Regina Spektor’s vocal and piano skills are instantly recognisable in every track to date. Her lyrics, her melodies, her distinct voice and narratives; all iconic yet unknown to many. But what can Remember Us To Life offer where What We Saw From The Cheap Seats cannot? Spektor is ‘Older and Taller’ now, and unlike previous albums, uses purely new tracks. Her new lens through the world – motherhood – is ingrained throughout the album and her newfound wisdom, along with its responsibilities and anxieties, often presents itself through the discourse of time.
But Spektor’s references to time are not new. Far’s lyrics “time is all around / except inside my clock” and “no-one laughs at God in a hospital” demonstrate how it is a common narrative concern. And though used often, her time-centred lyrics still conjure a theme which is, indeed, timeless. This is because Spektor is an eccentric and skilful storyteller, which will make her a great mother as well as lyricist. She’s a lover of defamiliarization, allowing us to see the ‘Two Birds’ or the ‘Grand Hotel’ in a way we have never before. She pictures and portrays the familiar as unfamiliar, or vice versa, making her not only a musician but an artist. Her songcraft and ability to compress the lengthiest of stories into just a few minutes means we found ourselves not merely hearing but listening, perhaps in a similar way to ‘Bleeding Heart’s hopeless wallflower, “listening to that song / ‘cause it hurts just right.”
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After recording ‘You’ve Got Time’ for Orange is the New Black, Spektor’s influences of time are reinforced from the opening track, scattered with lines of a time-captive, “you serve your time drinking all night long, staring at the walls of your jail-like home”. ‘Bleeding Heart’, though seemingly flippant, repeats “never mind your bleeding heart” to (perhaps unintentionally) enforce the notion that time is the greatest healer, that memories dwindle and bruises heal.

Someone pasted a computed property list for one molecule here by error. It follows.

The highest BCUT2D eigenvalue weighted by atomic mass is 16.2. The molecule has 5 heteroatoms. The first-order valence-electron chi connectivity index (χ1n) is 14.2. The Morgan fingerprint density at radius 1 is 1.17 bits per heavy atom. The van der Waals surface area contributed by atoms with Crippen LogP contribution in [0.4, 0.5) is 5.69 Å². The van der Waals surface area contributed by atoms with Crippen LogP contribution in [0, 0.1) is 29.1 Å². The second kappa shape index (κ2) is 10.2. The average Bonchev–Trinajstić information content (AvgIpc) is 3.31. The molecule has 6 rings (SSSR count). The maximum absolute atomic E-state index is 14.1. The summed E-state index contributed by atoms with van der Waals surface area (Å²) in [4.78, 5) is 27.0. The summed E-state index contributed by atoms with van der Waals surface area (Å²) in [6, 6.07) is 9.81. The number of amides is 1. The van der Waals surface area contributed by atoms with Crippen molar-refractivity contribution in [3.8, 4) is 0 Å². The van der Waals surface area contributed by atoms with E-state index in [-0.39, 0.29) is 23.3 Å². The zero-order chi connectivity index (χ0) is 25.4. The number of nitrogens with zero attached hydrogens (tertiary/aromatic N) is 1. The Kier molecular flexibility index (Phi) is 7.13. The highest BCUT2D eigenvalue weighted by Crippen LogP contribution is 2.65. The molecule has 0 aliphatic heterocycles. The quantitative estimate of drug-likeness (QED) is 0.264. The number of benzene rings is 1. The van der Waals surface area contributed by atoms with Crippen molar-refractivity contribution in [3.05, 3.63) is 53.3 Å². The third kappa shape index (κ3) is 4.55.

Spektor is contradictory, fearing the loss of time and racing the clock in ‘Small Bill$’, “better get a head start / start running”, but conforming back to a notion of infinite time (all around) in ‘Older and Taller’, “enjoy your youth / sounds like a threat / but I will anyway.” Her ongoing conflict arguably offers no closure and in ‘Obselete’, an in-the-moment yet possibly ephemeral lament, she states “this is how I feel right now / obsolete manuscript”. As one of the closing songs, it is surprising to find a whispery voice feeling lost and unwanted. Its six-and-a-half minutes of echoes and emptiness, in relation to Spektor’s life-changing event of motherhood, has a jolting sense of sadness and displacement.
In contrast, ‘The Trapper and the Furrier’ has an eeriness that captures Spektor’s adoration of the gothic. Beginning a-capella, the discordant track builds along with hysterical breaths of “more”. Her orchestra rises and falls like a timeworn rollercoaster, enhancing the eccentricity of the song and reminding its listener that Spektor is a versatile and unconventional artist. Referring to time once more in ‘The Visit’, Spektor concludes her album on something she craves; beginnings. Whether this is to Begin to Hope or to begin to remember, as the title suggests, she’s “catching every moment that went by / to make it last” until she begins again.